As with any international shift in the college admissions game, understanding the system is of primary importance, especially when choosing your school and managing the college essay process. A number of the students cited in the article admit that when they applied to the school, their English was not strong, which is all the more reason to keep the application process simple, efficient, and direct, so as not to write any unnecessary essays or misinterpret what's required for a given application.

Use of College Essay Organizer has likewise grown among international applicants and international counseling services, and that's to everyone's benefit. Keep things simple and targeted, and make the most of what you have.

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College Essay Help From The New York Times

New York TimesThe New York Times has offered up another piece about how to edit your college admissions essay, and though it is often hard to hear such advice, the point is as true now as it's ever been - good writing does not need to be long, and it especially doesn't just need to be "done" - it needs to be good. It's often very difficult for students to hear that they need to edit large parts of their essays, or in some cases, delete the entire thing and start over.

It should be said again and again - the college application essay is one of the most important pieces of writing high school students will ever do, and for many students, it is the most important thing they've written at that point in their lives. So make it count. Never send an essay in without doing at least five drafts, and be sure that you've considered the subject at great length. Be sure you've chosen something that's not cliche, and that reaches into a part of your experience that the rest of your application does not.

The tips in the New York Times article we've linked above are key, so we'll repeat them there. But remember, no mechanical advice will substitute for personal, emotional writing and honesty about your own experience. Write about what makes you feel like yourself, and don't shy away from the subjects of greatest value to you.

  1. Know where to start.
  2. Try a trusty literary device.
  3. Avoid adjectives, adverbs, and qualifiers.
  4. Pay close attention to sentence structure.

Not bad ideas if you're looking to get your word count down, but have a look at the article and hit us back up with your feedback.

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NACAC List of Schools Extending Nov. 1 Application Deadline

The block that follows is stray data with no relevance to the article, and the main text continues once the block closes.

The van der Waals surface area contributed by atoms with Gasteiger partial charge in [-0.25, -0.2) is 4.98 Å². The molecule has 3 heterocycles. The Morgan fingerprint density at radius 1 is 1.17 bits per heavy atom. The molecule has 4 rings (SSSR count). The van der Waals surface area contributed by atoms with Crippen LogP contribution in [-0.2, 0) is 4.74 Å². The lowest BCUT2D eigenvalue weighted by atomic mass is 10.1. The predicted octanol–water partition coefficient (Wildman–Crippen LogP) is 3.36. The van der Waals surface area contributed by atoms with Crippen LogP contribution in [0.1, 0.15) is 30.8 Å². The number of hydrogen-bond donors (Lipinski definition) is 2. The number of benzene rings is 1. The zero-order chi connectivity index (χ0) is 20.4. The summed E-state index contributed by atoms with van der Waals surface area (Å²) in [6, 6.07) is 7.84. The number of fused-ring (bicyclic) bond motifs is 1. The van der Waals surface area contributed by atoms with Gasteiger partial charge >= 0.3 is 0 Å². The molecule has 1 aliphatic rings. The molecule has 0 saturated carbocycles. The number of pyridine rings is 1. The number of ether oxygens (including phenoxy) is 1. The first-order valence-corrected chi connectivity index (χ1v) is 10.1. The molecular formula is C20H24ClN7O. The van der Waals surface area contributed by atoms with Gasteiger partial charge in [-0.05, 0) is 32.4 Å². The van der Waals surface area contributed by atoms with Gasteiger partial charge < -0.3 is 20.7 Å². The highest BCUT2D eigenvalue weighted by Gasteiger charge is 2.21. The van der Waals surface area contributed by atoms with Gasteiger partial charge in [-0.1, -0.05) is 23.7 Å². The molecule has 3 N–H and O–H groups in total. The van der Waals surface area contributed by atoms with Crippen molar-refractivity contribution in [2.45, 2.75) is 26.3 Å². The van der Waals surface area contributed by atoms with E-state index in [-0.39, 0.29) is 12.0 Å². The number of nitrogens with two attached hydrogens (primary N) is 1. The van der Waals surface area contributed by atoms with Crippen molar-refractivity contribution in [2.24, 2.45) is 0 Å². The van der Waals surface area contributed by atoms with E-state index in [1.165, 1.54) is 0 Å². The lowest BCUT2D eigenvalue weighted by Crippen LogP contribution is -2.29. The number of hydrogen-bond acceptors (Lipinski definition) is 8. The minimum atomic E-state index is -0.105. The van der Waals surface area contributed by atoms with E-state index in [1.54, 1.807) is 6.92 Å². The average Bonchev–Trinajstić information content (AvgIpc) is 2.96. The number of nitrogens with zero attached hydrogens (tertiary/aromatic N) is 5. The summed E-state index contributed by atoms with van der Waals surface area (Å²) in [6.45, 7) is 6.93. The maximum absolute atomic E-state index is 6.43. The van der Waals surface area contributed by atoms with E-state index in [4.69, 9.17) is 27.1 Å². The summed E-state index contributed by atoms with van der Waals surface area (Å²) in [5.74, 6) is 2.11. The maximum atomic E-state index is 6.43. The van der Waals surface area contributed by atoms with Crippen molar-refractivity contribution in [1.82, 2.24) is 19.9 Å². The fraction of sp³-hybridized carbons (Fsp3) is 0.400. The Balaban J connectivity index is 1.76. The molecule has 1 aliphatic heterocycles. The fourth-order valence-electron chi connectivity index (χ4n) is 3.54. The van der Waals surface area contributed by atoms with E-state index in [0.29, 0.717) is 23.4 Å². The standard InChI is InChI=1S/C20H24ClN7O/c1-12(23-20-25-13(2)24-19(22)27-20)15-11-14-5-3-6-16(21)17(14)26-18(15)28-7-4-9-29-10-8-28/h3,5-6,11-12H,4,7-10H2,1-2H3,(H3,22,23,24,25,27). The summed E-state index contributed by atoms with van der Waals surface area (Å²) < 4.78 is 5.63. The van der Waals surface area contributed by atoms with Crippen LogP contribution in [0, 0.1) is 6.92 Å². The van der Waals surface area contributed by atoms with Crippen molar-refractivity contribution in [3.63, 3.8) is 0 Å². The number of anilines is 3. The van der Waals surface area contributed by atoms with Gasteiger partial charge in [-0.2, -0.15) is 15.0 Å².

Due to the recent snowstorm on the east coast and the unexpected power outages that came along with it, a large number of schools with November 1 early action and early decision deadlines have decided to extend their deadlines. Thankfully, our friends at the National Association for College Admission Counseling have compiled a handy list to help you out.

So if you have been without power for the past few days, as I know many in New Jersey and Connecticut have been, you've got time to get your app in.

And if you've just changed your mind and really do want to send out that early app you've been procrastinating on, well, you got another chance to submit.

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Many Early Decision Applications Due for 2012 Today!

Common App LogoFor many of you out there, today's the big day. Early decision applications are due at midnight tonight for many top schools across America. For those of you stressing out at the last minute, there are a few pieces of information that we'd like to spread to make things a little easier on you.

  1. Applications with November 1st deadlines aren't due until midnight on November 1st, not midnight on October 31st. Seems a little counter-intuitive to many, but this has been confirmed in many spots around the web.
  2. The Common App's "Future Plans" section is different for every college, so when you look at the print preview of your Common App, the Future Plans section will likely be blank. Don't worry! That's by design. This bit of info comes directly from the Common App: "Because not all colleges choose to ask each question, and because your answers might differ for each college, Future Plans is not 'common' in the way the rest of the application is. So don't worry when Future Plans is blank when you 'Preview' your application. That's by design. When you Print Preview from the signature page, you will see your Future Plans responses for that college."
  3. The Early Decision agreement has a number of required elements. Be sure you don't miss any steps! Click on the "School Forms" tab on the left of the Common App, then the Invite button. Make sure you have all the signatures you need. And if you're wondering, yes, you can mail in a paper copy of the ED agreement if necessary.